There are many reasons for poor light. But most of them fall into four categories:

Onboard voltage

Headlight lamps are optimized for 13.2 volts. That is, the headlight lamps used in passenger cars. Some car drivers have reportedly headed off to a truck stop “to quickly pick up a H7” and then blown a gasket when they saw how bad the light was. In the process, they simply forgot that truck stops are primarily used by truck drivers. And their trucks have 24-volt systems. Joking aside, all it takes to check the operating voltage is a multimeter. Initially on the battery: The level should be at least 13.2 volts, as stated above, while the engine is running. A level of 13.5 volts to 14 volts would be good. Expert amateur mechanics will then check the voltage of the headlights. But be careful! You can easily cause a short in the confined space of the engine compartment, and the headlight wiring occasionally is not equipped with a fuse. Measurements cannot be made on xenon headlights. There are a couple of reasons for this. First, a surge of several ten thousand volts is created when the lights are turned on. Second, the xenon light barely reacts to fluctuations in voltage.

If the onboard voltage is outside the range of 13.2 volts to 14 volt, it’s time to call the auto service center.

New lamps

The performance of every halogen lamp deteriorates during operation. It can decline by 30 percent at the end of the lamp’s service life. For xenon lamps, it can even be more than 50 percent. But performance can be restored simply by replacing the lamps before they burn out. Such a switch makes perfect sense following the purchase of a used car. After all, buyers know little about the quality of the lamps installed in the vehicle. The differences in quality are huge. Professional lamp tests conducted by the German publication Auto Bild have found that no-name products will produce less than half of the prescribed light. Upgrading to a high-performance lamp like the die Night Breaker Ultimate made by Osram will improve light.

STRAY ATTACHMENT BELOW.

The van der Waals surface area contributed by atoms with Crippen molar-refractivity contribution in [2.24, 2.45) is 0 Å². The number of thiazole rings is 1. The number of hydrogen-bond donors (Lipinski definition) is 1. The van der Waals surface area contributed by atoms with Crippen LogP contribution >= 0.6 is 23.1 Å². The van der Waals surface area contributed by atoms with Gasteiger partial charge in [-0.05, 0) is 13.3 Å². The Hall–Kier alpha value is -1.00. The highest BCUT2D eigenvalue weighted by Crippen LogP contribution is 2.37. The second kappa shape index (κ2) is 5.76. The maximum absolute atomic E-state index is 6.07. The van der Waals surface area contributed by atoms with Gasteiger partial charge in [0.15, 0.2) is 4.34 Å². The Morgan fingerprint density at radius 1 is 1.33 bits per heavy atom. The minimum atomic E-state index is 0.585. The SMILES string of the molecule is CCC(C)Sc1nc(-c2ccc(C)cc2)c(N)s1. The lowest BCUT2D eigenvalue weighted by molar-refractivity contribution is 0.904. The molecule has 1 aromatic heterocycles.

Reflector

Headlights age, just like the entire car. The reflector can fall victim to wear, too. Rust is no longer a concern today because the part is generally made of mirrored plastic.  But a number of adverse conditions can cause damage to the high-gloss surface. One of the most brutal forces is high-pressure cleaning systems. If water, or, in the worst case, the cleaning agent itself, gets into the casing, these systems will leave behind traces of lime – in the best-case scenario. Even those will reduce the optical qualities of the lamps. The lesson: Use the “cleaning lance” carefully! Unfortunately, the reflectors of today’s headlights can rarely be replaced individually. Headlamp lenses have the same problem. An accumulation of scratches can diminish their optical qualities as well.

Adjustment

One of the most frequent causes of poor light – or expressed in a better way: poor visibility – is improper headlight adjustment. It makes sense to do an inspection at the end of any other measure. New lamps will illuminate the road even more precisely if the headlights were readjusted along with them. You will probably not notice a difference for the first few meters in front of the car. But you will see a change at a distance of 50 meters or more on the right side of the road. Readjustment is a really important step to take after disreputable no-name lamps are replaced with brand-name products. The reason: If the old light source was outside the tolerance range, the setting will not work with the new lamps.

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